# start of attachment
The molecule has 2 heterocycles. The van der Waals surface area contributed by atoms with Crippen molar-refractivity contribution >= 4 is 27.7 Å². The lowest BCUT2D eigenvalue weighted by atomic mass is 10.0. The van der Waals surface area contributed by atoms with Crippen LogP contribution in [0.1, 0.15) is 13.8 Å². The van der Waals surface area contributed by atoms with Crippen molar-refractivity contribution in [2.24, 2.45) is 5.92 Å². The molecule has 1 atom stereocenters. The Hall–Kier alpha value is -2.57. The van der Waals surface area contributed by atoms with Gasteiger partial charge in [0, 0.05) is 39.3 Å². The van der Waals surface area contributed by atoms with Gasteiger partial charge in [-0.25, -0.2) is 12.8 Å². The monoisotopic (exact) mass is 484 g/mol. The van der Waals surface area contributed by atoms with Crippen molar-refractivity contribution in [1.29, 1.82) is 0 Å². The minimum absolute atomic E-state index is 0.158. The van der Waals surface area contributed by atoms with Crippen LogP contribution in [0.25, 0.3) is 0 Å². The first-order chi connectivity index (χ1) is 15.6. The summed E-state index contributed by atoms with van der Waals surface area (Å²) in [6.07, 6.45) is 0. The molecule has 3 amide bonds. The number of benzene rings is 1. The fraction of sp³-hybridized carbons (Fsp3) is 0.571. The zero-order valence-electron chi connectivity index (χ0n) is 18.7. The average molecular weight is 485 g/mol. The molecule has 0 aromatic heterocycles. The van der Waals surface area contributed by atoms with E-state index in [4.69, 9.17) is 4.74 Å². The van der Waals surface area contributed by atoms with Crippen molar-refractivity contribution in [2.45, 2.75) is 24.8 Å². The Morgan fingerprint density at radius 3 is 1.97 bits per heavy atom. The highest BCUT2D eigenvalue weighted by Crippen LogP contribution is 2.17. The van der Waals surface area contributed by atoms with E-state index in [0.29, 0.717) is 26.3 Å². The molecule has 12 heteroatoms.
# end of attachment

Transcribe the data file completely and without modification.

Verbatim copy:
The molecule has 2 heterocycles. The van der Waals surface area contributed by atoms with Crippen molar-refractivity contribution >= 4 is 27.7 Å². The lowest BCUT2D eigenvalue weighted by atomic mass is 10.0. The van der Waals surface area contributed by atoms with Crippen LogP contribution in [0.1, 0.15) is 13.8 Å². The van der Waals surface area contributed by atoms with Crippen molar-refractivity contribution in [2.24, 2.45) is 5.92 Å². The molecule has 1 atom stereocenters. The Hall–Kier alpha value is -2.57. The van der Waals surface area contributed by atoms with Gasteiger partial charge in [0, 0.05) is 39.3 Å². The van der Waals surface area contributed by atoms with Gasteiger partial charge in [-0.25, -0.2) is 12.8 Å². The monoisotopic (exact) mass is 484 g/mol. The van der Waals surface area contributed by atoms with Crippen molar-refractivity contribution in [1.29, 1.82) is 0 Å². The minimum absolute atomic E-state index is 0.158. The van der Waals surface area contributed by atoms with Crippen LogP contribution in [0.25, 0.3) is 0 Å². The first-order chi connectivity index (χ1) is 15.6. The summed E-state index contributed by atoms with van der Waals surface area (Å²) in [6.07, 6.45) is 0. The molecule has 3 amide bonds. The number of benzene rings is 1. The fraction of sp³-hybridized carbons (Fsp3) is 0.571. The zero-order valence-electron chi connectivity index (χ0n) is 18.7. The average molecular weight is 485 g/mol. The molecule has 0 aromatic heterocycles. The van der Waals surface area contributed by atoms with E-state index in [4.69, 9.17) is 4.74 Å². The van der Waals surface area contributed by atoms with Crippen molar-refractivity contribution in [2.45, 2.75) is 24.8 Å². The Morgan fingerprint density at radius 3 is 1.97 bits per heavy atom. The highest BCUT2D eigenvalue weighted by Crippen LogP contribution is 2.17. The van der Waals surface area contributed by atoms with E-state index in [0.29, 0.717) is 26.3 Å². The molecule has 12 heteroatoms.